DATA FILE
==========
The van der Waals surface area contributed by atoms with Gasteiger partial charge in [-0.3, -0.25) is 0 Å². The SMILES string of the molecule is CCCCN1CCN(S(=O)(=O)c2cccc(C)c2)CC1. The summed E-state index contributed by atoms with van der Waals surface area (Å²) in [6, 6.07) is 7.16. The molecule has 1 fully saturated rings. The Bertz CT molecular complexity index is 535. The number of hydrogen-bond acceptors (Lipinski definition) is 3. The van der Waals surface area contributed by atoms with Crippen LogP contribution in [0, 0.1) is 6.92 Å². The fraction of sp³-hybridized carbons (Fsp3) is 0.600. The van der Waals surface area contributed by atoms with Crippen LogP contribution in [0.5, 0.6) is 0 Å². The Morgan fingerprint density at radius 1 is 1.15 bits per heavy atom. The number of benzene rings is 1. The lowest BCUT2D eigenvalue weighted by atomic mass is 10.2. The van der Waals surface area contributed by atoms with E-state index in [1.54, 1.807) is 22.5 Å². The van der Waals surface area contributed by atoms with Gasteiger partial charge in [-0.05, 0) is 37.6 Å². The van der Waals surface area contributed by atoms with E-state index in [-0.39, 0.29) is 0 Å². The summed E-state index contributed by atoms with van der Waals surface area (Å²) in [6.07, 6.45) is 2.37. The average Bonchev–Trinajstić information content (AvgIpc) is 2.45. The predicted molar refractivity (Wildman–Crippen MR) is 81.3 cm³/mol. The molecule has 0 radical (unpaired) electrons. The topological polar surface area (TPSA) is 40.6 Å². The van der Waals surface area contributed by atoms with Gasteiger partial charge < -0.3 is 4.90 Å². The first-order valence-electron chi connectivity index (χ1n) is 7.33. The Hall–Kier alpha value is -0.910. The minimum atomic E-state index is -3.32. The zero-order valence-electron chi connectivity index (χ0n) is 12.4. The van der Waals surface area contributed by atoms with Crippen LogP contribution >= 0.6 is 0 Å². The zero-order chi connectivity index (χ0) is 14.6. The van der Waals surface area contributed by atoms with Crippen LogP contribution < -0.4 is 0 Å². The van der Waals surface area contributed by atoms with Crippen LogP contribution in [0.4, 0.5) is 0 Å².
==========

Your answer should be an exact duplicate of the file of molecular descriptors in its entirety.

The van der Waals surface area contributed by atoms with Gasteiger partial charge in [-0.3, -0.25) is 0 Å². The SMILES string of the molecule is CCCCN1CCN(S(=O)(=O)c2cccc(C)c2)CC1. The summed E-state index contributed by atoms with van der Waals surface area (Å²) in [6, 6.07) is 7.16. The molecule has 1 fully saturated rings. The Bertz CT molecular complexity index is 535. The number of hydrogen-bond acceptors (Lipinski definition) is 3. The van der Waals surface area contributed by atoms with Crippen LogP contribution in [0, 0.1) is 6.92 Å². The fraction of sp³-hybridized carbons (Fsp3) is 0.600. The van der Waals surface area contributed by atoms with Crippen LogP contribution in [0.5, 0.6) is 0 Å². The Morgan fingerprint density at radius 1 is 1.15 bits per heavy atom. The number of benzene rings is 1. The lowest BCUT2D eigenvalue weighted by atomic mass is 10.2. The van der Waals surface area contributed by atoms with E-state index in [1.54, 1.807) is 22.5 Å². The van der Waals surface area contributed by atoms with Gasteiger partial charge in [-0.05, 0) is 37.6 Å². The van der Waals surface area contributed by atoms with E-state index in [-0.39, 0.29) is 0 Å². The summed E-state index contributed by atoms with van der Waals surface area (Å²) in [6.07, 6.45) is 2.37. The average Bonchev–Trinajstić information content (AvgIpc) is 2.45. The predicted molar refractivity (Wildman–Crippen MR) is 81.3 cm³/mol. The molecule has 0 radical (unpaired) electrons. The topological polar surface area (TPSA) is 40.6 Å². The van der Waals surface area contributed by atoms with Gasteiger partial charge < -0.3 is 4.90 Å². The first-order valence-electron chi connectivity index (χ1n) is 7.33. The Hall–Kier alpha value is -0.910. The minimum atomic E-state index is -3.32. The zero-order valence-electron chi connectivity index (χ0n) is 12.4. The van der Waals surface area contributed by atoms with Crippen LogP contribution >= 0.6 is 0 Å². The zero-order chi connectivity index (χ0) is 14.6. The van der Waals surface area contributed by atoms with Crippen LogP contribution < -0.4 is 0 Å². The van der Waals surface area contributed by atoms with Crippen LogP contribution in [0.4, 0.5) is 0 Å².